Monday, January 08, 2007

Machine Intelligence

Notes on "Historical and current Machine Intelligence", K. Warwick and S.J. Nasuto, IEEE Instrumentation and Measurement Magazine, vol 9, issue 6, pp20-26, December 2006

This paper aims to provide a realistic assessment of the present state of machine intelligence (which is more widely known as artificial intelligence - AI). In doing so, a brief history is provided, and the potential future discussed.

Before the discussion of machine intelligence, the first point covered is the question of intelligence itself - what is it? The number of definitions is numerous, with numerous differences depending on the context of its use. For the purpose of this paper, the authors take a very general and basic definition: intelligence is "...the variety of information processing processes that collectively enable a being to pursue autonomously its survival". This definition allows one to study intelligence regardless of the species or type of agent in which it is embodied - it requires only that the processing capability mentioned affords survival. Further characterisation of this definition occurs through the following parts of the paper.

Current AI thinking embraces the artificial neural network, the foundations of which were laid by McCulloch and Pitts (the basic element of which, the perceptron, attempted to approximate the functioning of a biological neuron - that is weighted inputs coming together to a single threshold unit, the output of which was binary). This use of natural systems inspired processing provides a link between natural neurophysiology and information processing: "It has been shown that one layer of suitable nonlinear neurons [in a multilayer perceptron], ..., can approximate any nonlinear function with arbitrary accuracy, given enough nonlinear neurons. This means that a multilayer perceptron network can be a universal function approximator."

This way of thinking was replaced with a behaviouralist perspective, where behaviour was the important factor without much importance for how the behaviour came about. This put AI in closer relation to the cognitive sciences - and was exemplified by the Turing test, in which it is only behaviour which is the subject of the test. Another example of this type is the expert system - which is typified by the IF...THEN rule construction. A major criticism made of this type of system is that it is not capable of storing every possible eventuality. More recently, some of these drawbacks have been addressed by the use of Bayesian networks which merge the operation of these symbolic systems and the sub-symbolic operation of neural networks in a framework based on graph theory, probability, and statistics.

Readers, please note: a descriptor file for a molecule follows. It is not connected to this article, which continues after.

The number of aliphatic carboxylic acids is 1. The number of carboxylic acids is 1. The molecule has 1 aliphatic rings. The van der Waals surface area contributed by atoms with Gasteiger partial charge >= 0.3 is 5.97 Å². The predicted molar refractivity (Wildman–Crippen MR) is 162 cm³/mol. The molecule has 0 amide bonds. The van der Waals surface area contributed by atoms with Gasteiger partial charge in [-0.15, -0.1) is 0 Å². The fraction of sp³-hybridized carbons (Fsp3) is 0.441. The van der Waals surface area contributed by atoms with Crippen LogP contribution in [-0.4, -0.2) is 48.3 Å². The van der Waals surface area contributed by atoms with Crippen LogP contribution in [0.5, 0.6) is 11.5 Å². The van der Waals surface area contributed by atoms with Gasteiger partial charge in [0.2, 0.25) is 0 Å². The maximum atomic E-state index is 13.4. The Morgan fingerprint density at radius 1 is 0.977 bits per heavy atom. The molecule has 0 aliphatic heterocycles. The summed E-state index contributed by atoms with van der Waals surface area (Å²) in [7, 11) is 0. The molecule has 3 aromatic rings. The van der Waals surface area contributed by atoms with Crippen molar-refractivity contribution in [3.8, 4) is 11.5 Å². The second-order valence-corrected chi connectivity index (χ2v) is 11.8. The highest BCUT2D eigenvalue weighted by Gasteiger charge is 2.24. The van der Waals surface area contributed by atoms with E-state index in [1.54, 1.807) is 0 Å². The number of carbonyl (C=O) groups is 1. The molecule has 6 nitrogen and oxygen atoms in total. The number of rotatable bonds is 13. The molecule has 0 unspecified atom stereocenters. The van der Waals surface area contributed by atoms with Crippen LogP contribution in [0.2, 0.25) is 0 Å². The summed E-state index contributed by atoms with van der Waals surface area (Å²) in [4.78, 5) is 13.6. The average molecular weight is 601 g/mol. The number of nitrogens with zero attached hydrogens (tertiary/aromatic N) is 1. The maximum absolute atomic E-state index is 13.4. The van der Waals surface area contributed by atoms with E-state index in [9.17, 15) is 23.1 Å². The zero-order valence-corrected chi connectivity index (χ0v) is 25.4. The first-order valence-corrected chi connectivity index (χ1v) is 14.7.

The popularity of artificial neural networks returned in the mid 1980s: producing architectures which roughly fell into two categories - feedforward (e.g. multilayer perceptron), and recurrent networks (e.g. Hopfield networks). They replaced the central control of the expert systems with a distributed control system, thereby realigning with the neurophysiology of the biological system.

Evolutionary algorithms address one of the problems with artificial neural networks, namely, their fixed topology, by implementing a distributed system of 'agents', where each one may be simply a rule. There are no a priori relationships between these agents, and the population of agents is acted upon by a pseudo evolutionary process (genetic algorithm) tuned to maximise performance in the task at hand. An example of these is the Learning Classifier System, where a population of rules is created and modified by a genetic algorithm.